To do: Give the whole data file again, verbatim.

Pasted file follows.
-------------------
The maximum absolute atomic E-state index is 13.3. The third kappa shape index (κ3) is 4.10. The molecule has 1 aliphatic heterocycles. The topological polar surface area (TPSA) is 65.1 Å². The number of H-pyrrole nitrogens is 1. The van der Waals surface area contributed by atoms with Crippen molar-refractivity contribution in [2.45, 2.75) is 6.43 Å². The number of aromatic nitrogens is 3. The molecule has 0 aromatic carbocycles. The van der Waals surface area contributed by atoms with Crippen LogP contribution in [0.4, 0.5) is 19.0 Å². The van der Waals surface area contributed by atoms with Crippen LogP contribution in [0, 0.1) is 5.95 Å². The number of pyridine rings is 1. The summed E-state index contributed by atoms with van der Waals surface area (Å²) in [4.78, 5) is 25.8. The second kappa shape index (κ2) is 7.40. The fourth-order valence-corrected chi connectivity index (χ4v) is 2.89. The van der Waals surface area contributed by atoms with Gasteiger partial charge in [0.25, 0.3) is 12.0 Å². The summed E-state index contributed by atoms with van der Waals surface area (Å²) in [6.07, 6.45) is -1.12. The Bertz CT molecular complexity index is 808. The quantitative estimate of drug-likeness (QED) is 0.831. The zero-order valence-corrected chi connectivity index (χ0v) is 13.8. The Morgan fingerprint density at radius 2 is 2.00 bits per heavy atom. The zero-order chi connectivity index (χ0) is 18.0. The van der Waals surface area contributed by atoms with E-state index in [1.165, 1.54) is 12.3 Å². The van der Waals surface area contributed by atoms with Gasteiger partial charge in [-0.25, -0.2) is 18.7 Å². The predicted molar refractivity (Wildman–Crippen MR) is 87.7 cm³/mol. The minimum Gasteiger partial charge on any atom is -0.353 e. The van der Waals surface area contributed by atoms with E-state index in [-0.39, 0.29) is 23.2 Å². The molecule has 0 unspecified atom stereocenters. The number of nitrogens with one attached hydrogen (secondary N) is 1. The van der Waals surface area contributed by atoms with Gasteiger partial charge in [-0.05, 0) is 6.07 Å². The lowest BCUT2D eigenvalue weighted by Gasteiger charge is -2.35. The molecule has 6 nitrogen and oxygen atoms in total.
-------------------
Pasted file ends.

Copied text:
The maximum absolute atomic E-state index is 13.3. The third kappa shape index (κ3) is 4.10. The molecule has 1 aliphatic heterocycles. The topological polar surface area (TPSA) is 65.1 Å². The number of H-pyrrole nitrogens is 1. The van der Waals surface area contributed by atoms with Crippen molar-refractivity contribution in [2.45, 2.75) is 6.43 Å². The number of aromatic nitrogens is 3. The molecule has 0 aromatic carbocycles. The van der Waals surface area contributed by atoms with Crippen LogP contribution in [0.4, 0.5) is 19.0 Å². The van der Waals surface area contributed by atoms with Crippen LogP contribution in [0, 0.1) is 5.95 Å². The number of pyridine rings is 1. The summed E-state index contributed by atoms with van der Waals surface area (Å²) in [4.78, 5) is 25.8. The second kappa shape index (κ2) is 7.40. The fourth-order valence-corrected chi connectivity index (χ4v) is 2.89. The van der Waals surface area contributed by atoms with Gasteiger partial charge in [0.25, 0.3) is 12.0 Å². The summed E-state index contributed by atoms with van der Waals surface area (Å²) in [6.07, 6.45) is -1.12. The Bertz CT molecular complexity index is 808. The quantitative estimate of drug-likeness (QED) is 0.831. The zero-order valence-corrected chi connectivity index (χ0v) is 13.8. The Morgan fingerprint density at radius 2 is 2.00 bits per heavy atom. The zero-order chi connectivity index (χ0) is 18.0. The van der Waals surface area contributed by atoms with E-state index in [1.165, 1.54) is 12.3 Å². The van der Waals surface area contributed by atoms with Gasteiger partial charge in [-0.25, -0.2) is 18.7 Å². The predicted molar refractivity (Wildman–Crippen MR) is 87.7 cm³/mol. The minimum Gasteiger partial charge on any atom is -0.353 e. The van der Waals surface area contributed by atoms with E-state index in [-0.39, 0.29) is 23.2 Å². The molecule has 0 unspecified atom stereocenters. The number of nitrogens with one attached hydrogen (secondary N) is 1. The van der Waals surface area contributed by atoms with Gasteiger partial charge in [-0.05, 0) is 6.07 Å². The lowest BCUT2D eigenvalue weighted by Gasteiger charge is -2.35. The molecule has 6 nitrogen and oxygen atoms in total.